AG: .Well, the feet would be the… well, basically, the number of stresses in a line would be the number of feet, basically, number of stresses, as distinct from syllables. And a foot would be a varied kind of feet (da-da, da-da, da-da, da-da) – Tyger, Tyger ( da-da, da-da – da-da da) – So there’s four feet in “Tyger, Tyger burning bright” (that’s four feet -right?) – I think the Greek word is “metron” maybe for measure..I don’t know, I’ll have to check that out – hard to find a Greek nomenclature … Read More
[“Water, water, I desire/Here’s a house of flesh on fire..”]
AG: (returning to an analysis of Robert Herrick) – “The Scare-fire” (on page two seventy four) – That’s all seven syllables – “Water, water, I desire/Here’s a house of flesh on fire/Ope the fountains and the springs,/And come all to bucketings /What ye cannot quench pull down /Spoil a house to save a town /Better ’tis that one should fall,/Than by one to hazard all. ” – (da-da da-da da-da da, da-da da-da da-da da, da,-da da-da da-da da, 1-2-3-4-5-6-7, 1-2-3-4-5-6-7, 1-2-3-4-5-6-7,)
AG: I used a lot.. I used a method..I used that in a lot of early poems that I was doing, imitating (William Carlos) Williams, just little free-verse poems, but I would rearrange them from prose, and arranged them into balanced little five-syllable, three-syllable, five-syllable, three-syllable, whatever – ” I learned a world from each/ one whom I loved/ so many/ worlds /without /a Zodiac” – [from his poem “The Night Apple”] – six-four, six-four. I mean, I had written it down in prose on the paper, in … Read More
For all you sticklers for detail out there, Sunday July 17, Allen’s appearance with Sopwith Camel, was in 1966. The following year (1967) found him in London, speaking at Steven Abrams‘ “Legalize Pot Rally”.Barry Miles was inevitably there. There weren’t too many classic moments of the “Sixties when Miles wasn’t present! Miles’ 2002 memoir, “In The Sixties” just got re-issued in a profuse illustrated edition – see here.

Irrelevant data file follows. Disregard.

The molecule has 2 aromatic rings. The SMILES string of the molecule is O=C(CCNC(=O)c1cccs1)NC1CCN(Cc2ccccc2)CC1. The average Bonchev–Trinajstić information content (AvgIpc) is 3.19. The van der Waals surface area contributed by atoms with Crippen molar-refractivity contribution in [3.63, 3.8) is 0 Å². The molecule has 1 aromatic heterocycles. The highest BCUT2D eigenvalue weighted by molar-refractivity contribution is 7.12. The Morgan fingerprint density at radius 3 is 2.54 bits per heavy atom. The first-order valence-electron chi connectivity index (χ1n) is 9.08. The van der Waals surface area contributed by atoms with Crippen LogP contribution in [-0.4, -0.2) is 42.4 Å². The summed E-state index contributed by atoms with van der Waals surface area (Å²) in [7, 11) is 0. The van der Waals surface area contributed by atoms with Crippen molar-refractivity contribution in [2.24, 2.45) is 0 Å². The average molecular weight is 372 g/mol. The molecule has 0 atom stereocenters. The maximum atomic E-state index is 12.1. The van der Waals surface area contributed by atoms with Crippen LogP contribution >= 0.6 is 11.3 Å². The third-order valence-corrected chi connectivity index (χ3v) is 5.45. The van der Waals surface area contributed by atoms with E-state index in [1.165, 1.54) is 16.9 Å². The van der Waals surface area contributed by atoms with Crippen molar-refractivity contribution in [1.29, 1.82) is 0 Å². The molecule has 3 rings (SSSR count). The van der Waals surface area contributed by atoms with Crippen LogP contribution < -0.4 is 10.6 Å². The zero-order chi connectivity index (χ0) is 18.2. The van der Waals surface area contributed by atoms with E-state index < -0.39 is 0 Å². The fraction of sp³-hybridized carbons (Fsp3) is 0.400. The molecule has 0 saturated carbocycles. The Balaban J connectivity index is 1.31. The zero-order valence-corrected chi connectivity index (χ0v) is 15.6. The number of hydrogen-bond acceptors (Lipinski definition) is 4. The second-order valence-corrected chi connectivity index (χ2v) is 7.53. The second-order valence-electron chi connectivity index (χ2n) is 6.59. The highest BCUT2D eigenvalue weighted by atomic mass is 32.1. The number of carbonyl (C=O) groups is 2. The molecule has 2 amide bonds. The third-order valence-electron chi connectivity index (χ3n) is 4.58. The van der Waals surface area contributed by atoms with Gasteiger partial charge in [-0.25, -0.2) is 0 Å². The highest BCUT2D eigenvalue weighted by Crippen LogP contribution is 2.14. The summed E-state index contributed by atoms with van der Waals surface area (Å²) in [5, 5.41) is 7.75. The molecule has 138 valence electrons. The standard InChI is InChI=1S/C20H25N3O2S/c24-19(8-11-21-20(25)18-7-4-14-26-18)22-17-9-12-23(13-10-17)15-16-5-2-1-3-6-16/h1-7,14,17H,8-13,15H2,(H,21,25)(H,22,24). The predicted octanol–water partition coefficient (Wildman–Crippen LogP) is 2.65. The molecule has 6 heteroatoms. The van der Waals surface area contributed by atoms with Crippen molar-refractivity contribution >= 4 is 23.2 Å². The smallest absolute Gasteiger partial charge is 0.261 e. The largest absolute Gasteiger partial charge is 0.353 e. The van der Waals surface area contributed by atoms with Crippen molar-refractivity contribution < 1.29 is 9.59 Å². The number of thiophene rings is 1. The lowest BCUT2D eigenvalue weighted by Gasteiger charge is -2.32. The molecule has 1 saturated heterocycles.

Anniversaries. We love anniversaries. July 12, 1995. The above group-reading at Naropa, twenty-two years on. The above six were joined by Steven Taylor (on several pieces, as accompanist) and Andrew Schelling and Max Regan giving introductions). The tape begins in media res with Allen reading from his “visionary dream” of the past January (January 14. 1995) , followed by “Newt Gingrich Declares War On “McGovernik Counterculture” , “The Ballad of the Skeletons” (“Skeleton Keys”), and “New Stanzas For Amazing Grace”
Allen Ginsberg: “(Poetry America was born before us & will live after us — and would’ve been visible … Read More
“I sing of brooks, of blossoms, birds, and bowers,/ Of April, May, of June, and July flowers. /I sing of May-poles, hock-carts, wassails, wakes..” – (you know “hock carts” that brought in the last corn of the harvest, … Read More
AG: So in order to strike a “second heat/ upon the Muse’s anvil”, using Robert Herrick as a model, I want now to enter onto the whole subject, not of length of syllables in a line, but the count of syllables in the line (because that’s something we haven’t really gone over, except, I think I’ve refered to it with Marianne Moore). And (Robert) Herrick is real interesting on that, and real simple. Once you pick up the hang of what he’s doing, you realize that that’s another way of getting your lines to have … Read More
Weiss recounts the circumstances and the details of his interviews (conducted earlier this year) with Lawrence Ferlinghetti,Michael McClure, Diane di Prima, the novelist Herb Gold (“Gold would be the first to tell you that’s he’s not a Beat, but his legacy and historical context remain inextricable from his more well-branded peers”), and, in conclusion, … Read More
[Allen Ginsberg at his 1973 Glasgow Press Conference]
We featured here last week, Allen’s interview in 1973 in Scottish International. Featured today is a companion piece from The Glasgow Review (drawing from the same press conference). The piece was initially titled “Of Burns and Watergate” (referring to the two main topics).
Interviewer; What do you think of the present state of the Watergate affair?
AG: Well what the underground both in America and England have been saying for a long time now has become accepted currency in the minds of the above-ground, middle-class media. The specific conceptions that are … Read More